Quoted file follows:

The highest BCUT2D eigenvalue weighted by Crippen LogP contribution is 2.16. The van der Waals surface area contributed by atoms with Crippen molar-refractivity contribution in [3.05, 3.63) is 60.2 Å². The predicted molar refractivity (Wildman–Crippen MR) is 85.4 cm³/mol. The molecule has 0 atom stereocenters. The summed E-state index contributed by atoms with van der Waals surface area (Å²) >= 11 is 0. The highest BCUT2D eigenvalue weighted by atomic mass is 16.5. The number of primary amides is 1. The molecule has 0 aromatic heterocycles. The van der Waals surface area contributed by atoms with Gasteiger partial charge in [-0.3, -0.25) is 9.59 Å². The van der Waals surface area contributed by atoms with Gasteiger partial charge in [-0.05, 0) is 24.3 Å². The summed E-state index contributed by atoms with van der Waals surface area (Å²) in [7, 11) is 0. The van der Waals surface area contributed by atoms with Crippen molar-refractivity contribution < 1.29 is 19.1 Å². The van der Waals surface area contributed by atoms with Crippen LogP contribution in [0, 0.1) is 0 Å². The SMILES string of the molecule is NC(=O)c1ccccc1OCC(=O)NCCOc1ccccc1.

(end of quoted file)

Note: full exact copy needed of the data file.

The highest BCUT2D eigenvalue weighted by Crippen LogP contribution is 2.16. The van der Waals surface area contributed by atoms with Crippen molar-refractivity contribution in [3.05, 3.63) is 60.2 Å². The predicted molar refractivity (Wildman–Crippen MR) is 85.4 cm³/mol. The molecule has 0 atom stereocenters. The summed E-state index contributed by atoms with van der Waals surface area (Å²) >= 11 is 0. The highest BCUT2D eigenvalue weighted by atomic mass is 16.5. The number of primary amides is 1. The molecule has 0 aromatic heterocycles. The van der Waals surface area contributed by atoms with Gasteiger partial charge in [-0.3, -0.25) is 9.59 Å². The van der Waals surface area contributed by atoms with Gasteiger partial charge in [-0.05, 0) is 24.3 Å². The summed E-state index contributed by atoms with van der Waals surface area (Å²) in [7, 11) is 0. The van der Waals surface area contributed by atoms with Crippen molar-refractivity contribution < 1.29 is 19.1 Å². The van der Waals surface area contributed by atoms with Crippen LogP contribution in [0, 0.1) is 0 Å². The SMILES string of the molecule is NC(=O)c1ccccc1OCC(=O)NCCOc1ccccc1.